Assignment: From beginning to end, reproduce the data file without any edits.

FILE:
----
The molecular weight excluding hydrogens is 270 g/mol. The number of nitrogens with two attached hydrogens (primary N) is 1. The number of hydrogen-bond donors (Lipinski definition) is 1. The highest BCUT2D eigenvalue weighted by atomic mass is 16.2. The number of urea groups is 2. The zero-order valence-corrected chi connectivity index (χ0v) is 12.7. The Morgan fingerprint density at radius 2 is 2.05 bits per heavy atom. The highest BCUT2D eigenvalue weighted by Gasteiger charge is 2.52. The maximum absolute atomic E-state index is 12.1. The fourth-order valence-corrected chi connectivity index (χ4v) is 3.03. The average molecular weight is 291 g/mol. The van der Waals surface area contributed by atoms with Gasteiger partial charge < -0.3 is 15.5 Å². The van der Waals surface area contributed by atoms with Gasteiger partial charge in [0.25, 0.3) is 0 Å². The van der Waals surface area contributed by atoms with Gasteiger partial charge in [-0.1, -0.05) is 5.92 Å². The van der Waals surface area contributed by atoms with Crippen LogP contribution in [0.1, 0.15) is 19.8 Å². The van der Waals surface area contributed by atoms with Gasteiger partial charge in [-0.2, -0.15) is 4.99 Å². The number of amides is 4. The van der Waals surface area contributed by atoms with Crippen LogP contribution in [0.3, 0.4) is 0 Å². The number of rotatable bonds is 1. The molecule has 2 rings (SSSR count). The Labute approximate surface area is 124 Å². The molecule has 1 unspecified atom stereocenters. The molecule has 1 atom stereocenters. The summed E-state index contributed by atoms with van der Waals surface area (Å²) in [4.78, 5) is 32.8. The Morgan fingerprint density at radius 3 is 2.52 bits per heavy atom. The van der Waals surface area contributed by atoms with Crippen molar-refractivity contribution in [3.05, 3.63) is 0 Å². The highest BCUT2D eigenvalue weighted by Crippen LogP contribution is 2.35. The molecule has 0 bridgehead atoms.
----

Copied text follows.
The molecular weight excluding hydrogens is 270 g/mol. The number of nitrogens with two attached hydrogens (primary N) is 1. The number of hydrogen-bond donors (Lipinski definition) is 1. The highest BCUT2D eigenvalue weighted by atomic mass is 16.2. The number of urea groups is 2. The zero-order valence-corrected chi connectivity index (χ0v) is 12.7. The Morgan fingerprint density at radius 2 is 2.05 bits per heavy atom. The highest BCUT2D eigenvalue weighted by Gasteiger charge is 2.52. The maximum absolute atomic E-state index is 12.1. The fourth-order valence-corrected chi connectivity index (χ4v) is 3.03. The average molecular weight is 291 g/mol. The van der Waals surface area contributed by atoms with Gasteiger partial charge < -0.3 is 15.5 Å². The van der Waals surface area contributed by atoms with Gasteiger partial charge in [0.25, 0.3) is 0 Å². The van der Waals surface area contributed by atoms with Gasteiger partial charge in [-0.1, -0.05) is 5.92 Å². The van der Waals surface area contributed by atoms with Crippen LogP contribution in [0.1, 0.15) is 19.8 Å². The van der Waals surface area contributed by atoms with Gasteiger partial charge in [-0.2, -0.15) is 4.99 Å². The number of amides is 4. The van der Waals surface area contributed by atoms with Crippen LogP contribution in [0.3, 0.4) is 0 Å². The number of rotatable bonds is 1. The molecule has 2 rings (SSSR count). The Labute approximate surface area is 124 Å². The molecule has 1 unspecified atom stereocenters. The molecule has 1 atom stereocenters. The summed E-state index contributed by atoms with van der Waals surface area (Å²) in [4.78, 5) is 32.8. The Morgan fingerprint density at radius 3 is 2.52 bits per heavy atom. The van der Waals surface area contributed by atoms with Crippen molar-refractivity contribution in [3.05, 3.63) is 0 Å². The highest BCUT2D eigenvalue weighted by Crippen LogP contribution is 2.35. The molecule has 0 bridgehead atoms.